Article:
Lava Java is a small coffee plantation that offers visitors a chance to see how coffee is produced from bean to brew and a chance to taste and purchase coffee that is grown and roasted on the island. If you’re not a coffee drinker, then the Cascaja sugar cane stop offers a sweeter interlude to any highland visit in Santa Cruz. Visitors have a chance to understand the production of sugar cane products from cultivation to final products such as trapiche and panela.

If you are not in the highlands of Santa Cruz then you will find yourself along the shores, which have several bays and beaches unmatched anywhere, such as Academy Bay, Tortuga Bay, and Garrapatero Beach.

Hanging out with a giant tortoise

Hanging out with a giant tortoise – photo courtesy of Steven Bedard

If you go:

Entrance fee to the Galapagos:

  • $16 for nationals or residents with ID
  • $100 for visitors

Transportation:

Isabela does not have a commercial airport. Daily flights take you from mainland Ecuador to Baltra Island, near Santa Cruz. Check out my piece on the airport’s new and more eco-friendly terminal on the island here. Baltra currently receives five daily flights during the week and seven on weekends, including service by LAN, which often offers great promotions (talk to travel experts here and they will tell you no other airline does that).

From Baltra, hop over to neighboring Santa Cruz Island and take a boat from Puerto Ayora to Isabela (about $30). The ride is 2 ½ hours, not including the one hour journey from Baltra (a short ferry followed by a bus or taxi ride).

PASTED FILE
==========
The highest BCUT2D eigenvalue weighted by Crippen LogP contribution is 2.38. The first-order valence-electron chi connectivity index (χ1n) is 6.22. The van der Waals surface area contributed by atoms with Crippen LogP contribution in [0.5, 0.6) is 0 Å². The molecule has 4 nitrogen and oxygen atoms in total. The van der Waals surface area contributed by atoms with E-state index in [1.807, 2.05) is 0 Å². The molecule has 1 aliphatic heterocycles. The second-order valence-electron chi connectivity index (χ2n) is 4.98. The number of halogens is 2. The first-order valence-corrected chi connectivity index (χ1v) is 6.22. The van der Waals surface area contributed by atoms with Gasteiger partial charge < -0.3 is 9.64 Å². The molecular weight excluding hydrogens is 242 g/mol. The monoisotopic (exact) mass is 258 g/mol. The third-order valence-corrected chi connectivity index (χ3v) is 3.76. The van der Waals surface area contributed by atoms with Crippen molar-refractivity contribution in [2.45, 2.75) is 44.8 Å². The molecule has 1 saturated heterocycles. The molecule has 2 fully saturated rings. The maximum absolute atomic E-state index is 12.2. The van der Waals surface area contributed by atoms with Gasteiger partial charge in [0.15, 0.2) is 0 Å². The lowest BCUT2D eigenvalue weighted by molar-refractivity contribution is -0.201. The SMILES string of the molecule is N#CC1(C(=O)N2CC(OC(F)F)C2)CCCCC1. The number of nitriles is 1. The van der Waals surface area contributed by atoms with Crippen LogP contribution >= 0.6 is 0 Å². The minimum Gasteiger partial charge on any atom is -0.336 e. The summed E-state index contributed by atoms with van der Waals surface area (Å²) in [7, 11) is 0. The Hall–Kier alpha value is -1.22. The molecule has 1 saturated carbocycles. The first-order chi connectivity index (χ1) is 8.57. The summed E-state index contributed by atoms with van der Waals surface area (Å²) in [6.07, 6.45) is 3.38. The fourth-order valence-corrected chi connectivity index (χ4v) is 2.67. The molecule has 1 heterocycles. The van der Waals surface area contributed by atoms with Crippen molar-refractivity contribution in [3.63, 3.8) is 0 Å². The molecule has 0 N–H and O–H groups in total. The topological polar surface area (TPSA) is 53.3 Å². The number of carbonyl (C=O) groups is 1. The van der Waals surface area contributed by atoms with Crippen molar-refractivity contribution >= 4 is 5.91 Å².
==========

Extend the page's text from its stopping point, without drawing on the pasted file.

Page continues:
Ground Transportation on Isabela

Sierra Negra, 05 252 9496
Las Tintoreras, 05 252 9140

Galapagos Sea Transport
Nena, 05 252-9146
Trans Isabela, 05 252-9112/438
Aqua Express, Phone. 05 252-9249
Darwin Explorer, Phone. 05 252-9097
Alitutu: Phone, 05 252-9053

Places to stay: Both islands have a wide selection of places to stay, from cheap hostels to luxury hotels. Also, find recommendations by other travelers.

Santa Cruz Hotels (higher-end)

Isabela Hotels (variety)

Comments (1)

One Response to “Staying on the Galapagos Islands”

  1. Estoy Cocinando says:

    buen dia acabo de enterarme de tu webblog y la verdad es que me parece super bueno no sabia de mas personas interesadas en estos temas, aqui tienes un nuevo lector que seguira visitandote a diario.

Leave a Reply

  • This field is for validation purposes and should be left unchanged.
×

Terms & Conditions

Comments or opinions expressed in the Only in South America blog (the “Blog”) are those of their respective authors and contributors only. LATAM Airlines Group S.A. does not guarantee that the information contained on this blog is accurate or complete, and that it does not necessarily represent the views of the company, its management or employees. LATAM Airlines Group S.A. is not responsible for, and disclaims any and all liability for the content of comments written by authors to the Blog.

Although the Company welcomes feedback from customers, this Blog is not intended to replace its Customer Relations Service. Comments or queries relating to specific issues beyond the scope of the Blog discussions should be directed to socialmediausa@lan.com

×